Pope Francis has also made statements with regard to homosexuality and same sex marriage. An article in the publication Irish Catholic, examined Pope Francis’ views on homosexuality, noting that in 2013 he stated that Catholics need a Church that will “heal the wounds and warm the hearts of the faithful; it needs nearness, proximity”. The Popes expressed his awareness that homosexuals feel “socially wounded” due to the feeling that the Catholic Church excluded and alienated them, with the Pope expressing that the Catholic Church should not do so. Pope Francis stated in July, 2013: “If a homosexual person is of good will and is in search of God, I am no one to judge… it is not right to interfere spiritually in the life of a person.” He explained: “Tell me: when God looks at a gay person, does he endorse the existence of this person with love, or reject and condemn this person? We must always consider the person. Here we enter into the mystery of the human being. In life, God accompanies persons, and we must accompany them, starting from their situation. It is necessary to accompany them with mercy.”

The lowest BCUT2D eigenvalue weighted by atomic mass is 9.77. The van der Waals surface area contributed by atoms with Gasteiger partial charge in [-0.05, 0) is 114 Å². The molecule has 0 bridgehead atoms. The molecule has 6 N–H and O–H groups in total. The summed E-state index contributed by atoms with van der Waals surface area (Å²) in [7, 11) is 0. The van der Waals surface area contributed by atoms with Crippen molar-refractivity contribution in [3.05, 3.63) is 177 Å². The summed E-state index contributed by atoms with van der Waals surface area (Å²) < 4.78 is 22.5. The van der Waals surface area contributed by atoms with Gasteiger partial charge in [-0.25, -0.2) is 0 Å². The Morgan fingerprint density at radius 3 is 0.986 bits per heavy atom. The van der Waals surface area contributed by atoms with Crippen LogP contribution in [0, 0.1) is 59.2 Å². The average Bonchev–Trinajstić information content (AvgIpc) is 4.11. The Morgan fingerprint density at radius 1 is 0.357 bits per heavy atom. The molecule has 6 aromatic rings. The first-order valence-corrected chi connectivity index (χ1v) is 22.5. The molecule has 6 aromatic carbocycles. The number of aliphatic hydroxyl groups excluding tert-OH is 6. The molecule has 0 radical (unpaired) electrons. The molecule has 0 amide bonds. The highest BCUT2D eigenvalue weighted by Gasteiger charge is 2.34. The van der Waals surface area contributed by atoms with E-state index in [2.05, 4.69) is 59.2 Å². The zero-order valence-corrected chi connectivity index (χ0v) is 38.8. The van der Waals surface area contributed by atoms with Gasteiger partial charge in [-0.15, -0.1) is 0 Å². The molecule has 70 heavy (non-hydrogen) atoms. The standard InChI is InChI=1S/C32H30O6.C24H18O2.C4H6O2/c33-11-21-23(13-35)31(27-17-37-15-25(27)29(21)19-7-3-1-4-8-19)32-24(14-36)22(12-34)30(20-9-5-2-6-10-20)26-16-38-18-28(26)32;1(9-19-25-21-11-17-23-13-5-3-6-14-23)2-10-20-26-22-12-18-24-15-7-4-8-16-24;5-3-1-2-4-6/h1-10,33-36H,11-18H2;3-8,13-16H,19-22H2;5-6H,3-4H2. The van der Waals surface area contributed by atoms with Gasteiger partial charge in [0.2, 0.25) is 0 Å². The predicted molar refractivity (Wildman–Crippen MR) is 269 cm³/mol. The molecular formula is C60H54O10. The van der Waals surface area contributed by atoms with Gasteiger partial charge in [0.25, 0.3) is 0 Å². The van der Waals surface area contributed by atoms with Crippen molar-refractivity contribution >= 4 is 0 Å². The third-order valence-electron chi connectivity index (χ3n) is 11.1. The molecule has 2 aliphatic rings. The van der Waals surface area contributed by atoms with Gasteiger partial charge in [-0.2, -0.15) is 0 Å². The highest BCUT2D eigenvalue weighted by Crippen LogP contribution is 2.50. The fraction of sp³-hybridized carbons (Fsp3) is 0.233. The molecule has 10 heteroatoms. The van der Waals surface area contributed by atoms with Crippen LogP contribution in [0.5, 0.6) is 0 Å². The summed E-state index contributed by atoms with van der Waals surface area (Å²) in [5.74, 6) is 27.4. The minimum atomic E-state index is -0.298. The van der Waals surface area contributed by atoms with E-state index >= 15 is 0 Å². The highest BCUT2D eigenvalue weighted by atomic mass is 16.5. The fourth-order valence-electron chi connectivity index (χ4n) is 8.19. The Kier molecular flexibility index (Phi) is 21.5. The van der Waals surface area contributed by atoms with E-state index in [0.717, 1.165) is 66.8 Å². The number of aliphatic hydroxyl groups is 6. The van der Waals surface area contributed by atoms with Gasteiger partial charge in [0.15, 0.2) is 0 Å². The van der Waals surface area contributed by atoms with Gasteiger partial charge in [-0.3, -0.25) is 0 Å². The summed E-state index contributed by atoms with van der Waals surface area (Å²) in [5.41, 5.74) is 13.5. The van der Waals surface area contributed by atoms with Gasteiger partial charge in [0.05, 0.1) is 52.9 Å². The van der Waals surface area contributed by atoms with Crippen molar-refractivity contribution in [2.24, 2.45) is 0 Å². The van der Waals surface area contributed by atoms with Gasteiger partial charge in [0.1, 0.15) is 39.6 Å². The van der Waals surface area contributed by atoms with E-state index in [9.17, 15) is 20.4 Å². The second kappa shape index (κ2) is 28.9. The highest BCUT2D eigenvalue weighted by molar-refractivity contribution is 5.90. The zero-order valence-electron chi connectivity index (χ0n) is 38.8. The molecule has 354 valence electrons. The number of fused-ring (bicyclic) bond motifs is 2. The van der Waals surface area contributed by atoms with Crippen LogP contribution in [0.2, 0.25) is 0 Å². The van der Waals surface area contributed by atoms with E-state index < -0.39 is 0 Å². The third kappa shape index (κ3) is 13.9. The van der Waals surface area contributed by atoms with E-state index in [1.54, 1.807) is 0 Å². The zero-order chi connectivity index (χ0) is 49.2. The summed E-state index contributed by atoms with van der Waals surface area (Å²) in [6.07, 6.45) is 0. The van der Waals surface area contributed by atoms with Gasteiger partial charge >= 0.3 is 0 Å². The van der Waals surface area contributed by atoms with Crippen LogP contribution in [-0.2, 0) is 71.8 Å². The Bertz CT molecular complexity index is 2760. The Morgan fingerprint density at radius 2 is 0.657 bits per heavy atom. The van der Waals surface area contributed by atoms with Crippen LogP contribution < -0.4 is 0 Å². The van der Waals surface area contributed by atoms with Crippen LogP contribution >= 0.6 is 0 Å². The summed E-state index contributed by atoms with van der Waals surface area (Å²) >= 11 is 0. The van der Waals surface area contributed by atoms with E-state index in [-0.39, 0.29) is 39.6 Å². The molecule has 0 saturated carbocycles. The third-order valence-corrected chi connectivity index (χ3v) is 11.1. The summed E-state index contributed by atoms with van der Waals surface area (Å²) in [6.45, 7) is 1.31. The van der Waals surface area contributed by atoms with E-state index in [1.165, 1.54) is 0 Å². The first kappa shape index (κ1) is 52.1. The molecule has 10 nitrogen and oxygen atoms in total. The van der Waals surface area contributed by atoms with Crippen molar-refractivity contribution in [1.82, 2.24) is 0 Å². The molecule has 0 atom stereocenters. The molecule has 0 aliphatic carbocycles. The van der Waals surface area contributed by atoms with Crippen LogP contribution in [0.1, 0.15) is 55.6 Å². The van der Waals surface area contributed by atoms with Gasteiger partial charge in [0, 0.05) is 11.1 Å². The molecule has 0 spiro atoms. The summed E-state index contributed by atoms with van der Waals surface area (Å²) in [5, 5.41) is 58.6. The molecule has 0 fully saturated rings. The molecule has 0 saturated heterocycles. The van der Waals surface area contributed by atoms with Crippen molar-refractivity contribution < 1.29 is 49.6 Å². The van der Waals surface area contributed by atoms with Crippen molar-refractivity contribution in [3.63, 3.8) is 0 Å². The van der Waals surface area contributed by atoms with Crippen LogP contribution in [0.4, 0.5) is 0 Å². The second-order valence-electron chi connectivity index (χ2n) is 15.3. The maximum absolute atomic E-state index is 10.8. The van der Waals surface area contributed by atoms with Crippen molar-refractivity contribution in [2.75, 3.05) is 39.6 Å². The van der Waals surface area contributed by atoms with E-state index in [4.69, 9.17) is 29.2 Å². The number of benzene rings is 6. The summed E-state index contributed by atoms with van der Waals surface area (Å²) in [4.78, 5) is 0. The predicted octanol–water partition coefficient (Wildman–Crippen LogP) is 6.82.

The Pope, however, does not support same sex marriage. The aforementioned article in Irish Catholic noted that Pope Francis expressed the need to preserve the concept of “family” as an institution based on marriage between a man and a woman, that Pope Francis views the issue not as a political one but as one of “human ecology”, that he has described efforts to redefine marriage as a form of “ideological colonisation” and that the Pope believes that “children have the right to grow up in a family with a father and mother creating a suitable environment for the child’s development and emotional maturity.” Just this week, The New York Times reminded us while that Pope Francis has expressed mercy and lack of judgment for gay people, he does not accept gay marriage nor changed Catholic thinking that homosexuality is “intrinsically disordered”.